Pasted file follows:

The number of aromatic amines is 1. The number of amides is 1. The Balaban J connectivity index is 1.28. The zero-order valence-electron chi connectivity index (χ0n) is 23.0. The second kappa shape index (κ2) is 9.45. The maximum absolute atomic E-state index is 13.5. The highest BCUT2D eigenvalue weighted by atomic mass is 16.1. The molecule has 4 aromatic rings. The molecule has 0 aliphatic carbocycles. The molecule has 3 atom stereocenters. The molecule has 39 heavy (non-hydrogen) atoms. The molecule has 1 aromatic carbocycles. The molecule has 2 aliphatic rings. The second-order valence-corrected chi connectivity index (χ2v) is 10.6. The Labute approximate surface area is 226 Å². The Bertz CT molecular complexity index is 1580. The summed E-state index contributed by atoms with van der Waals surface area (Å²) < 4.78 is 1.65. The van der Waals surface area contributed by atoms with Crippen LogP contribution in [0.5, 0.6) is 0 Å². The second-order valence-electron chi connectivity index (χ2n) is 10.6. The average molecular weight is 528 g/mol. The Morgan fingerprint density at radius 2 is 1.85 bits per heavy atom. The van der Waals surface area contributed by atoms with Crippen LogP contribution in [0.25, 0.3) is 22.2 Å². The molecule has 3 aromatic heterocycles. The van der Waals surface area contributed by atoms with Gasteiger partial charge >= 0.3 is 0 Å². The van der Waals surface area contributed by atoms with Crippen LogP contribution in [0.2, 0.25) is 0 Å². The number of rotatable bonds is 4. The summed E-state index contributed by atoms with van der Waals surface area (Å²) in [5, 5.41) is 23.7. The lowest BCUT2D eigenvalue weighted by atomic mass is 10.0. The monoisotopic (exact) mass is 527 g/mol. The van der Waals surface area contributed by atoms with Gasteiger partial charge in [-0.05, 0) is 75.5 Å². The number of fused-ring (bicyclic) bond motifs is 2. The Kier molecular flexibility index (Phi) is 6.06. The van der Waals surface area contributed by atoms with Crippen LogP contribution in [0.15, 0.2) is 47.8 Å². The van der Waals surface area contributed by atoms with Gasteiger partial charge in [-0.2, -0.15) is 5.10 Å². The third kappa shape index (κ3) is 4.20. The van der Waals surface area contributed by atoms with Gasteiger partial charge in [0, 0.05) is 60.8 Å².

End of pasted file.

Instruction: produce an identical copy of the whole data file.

The number of aromatic amines is 1. The number of amides is 1. The Balaban J connectivity index is 1.28. The zero-order valence-electron chi connectivity index (χ0n) is 23.0. The second kappa shape index (κ2) is 9.45. The maximum absolute atomic E-state index is 13.5. The highest BCUT2D eigenvalue weighted by atomic mass is 16.1. The molecule has 4 aromatic rings. The molecule has 0 aliphatic carbocycles. The molecule has 3 atom stereocenters. The molecule has 39 heavy (non-hydrogen) atoms. The molecule has 1 aromatic carbocycles. The molecule has 2 aliphatic rings. The second-order valence-corrected chi connectivity index (χ2v) is 10.6. The Labute approximate surface area is 226 Å². The Bertz CT molecular complexity index is 1580. The summed E-state index contributed by atoms with van der Waals surface area (Å²) < 4.78 is 1.65. The van der Waals surface area contributed by atoms with Crippen LogP contribution in [0.5, 0.6) is 0 Å². The second-order valence-electron chi connectivity index (χ2n) is 10.6. The average molecular weight is 528 g/mol. The Morgan fingerprint density at radius 2 is 1.85 bits per heavy atom. The van der Waals surface area contributed by atoms with Crippen LogP contribution in [0.25, 0.3) is 22.2 Å². The molecule has 3 aromatic heterocycles. The van der Waals surface area contributed by atoms with Gasteiger partial charge >= 0.3 is 0 Å². The van der Waals surface area contributed by atoms with Crippen LogP contribution in [0.2, 0.25) is 0 Å². The number of rotatable bonds is 4. The summed E-state index contributed by atoms with van der Waals surface area (Å²) in [5, 5.41) is 23.7. The lowest BCUT2D eigenvalue weighted by atomic mass is 10.0. The monoisotopic (exact) mass is 527 g/mol. The van der Waals surface area contributed by atoms with Gasteiger partial charge in [-0.05, 0) is 75.5 Å². The number of fused-ring (bicyclic) bond motifs is 2. The Kier molecular flexibility index (Phi) is 6.06. The van der Waals surface area contributed by atoms with Crippen LogP contribution in [0.15, 0.2) is 47.8 Å². The van der Waals surface area contributed by atoms with Gasteiger partial charge in [-0.2, -0.15) is 5.10 Å². The third kappa shape index (κ3) is 4.20. The van der Waals surface area contributed by atoms with Gasteiger partial charge in [0, 0.05) is 60.8 Å².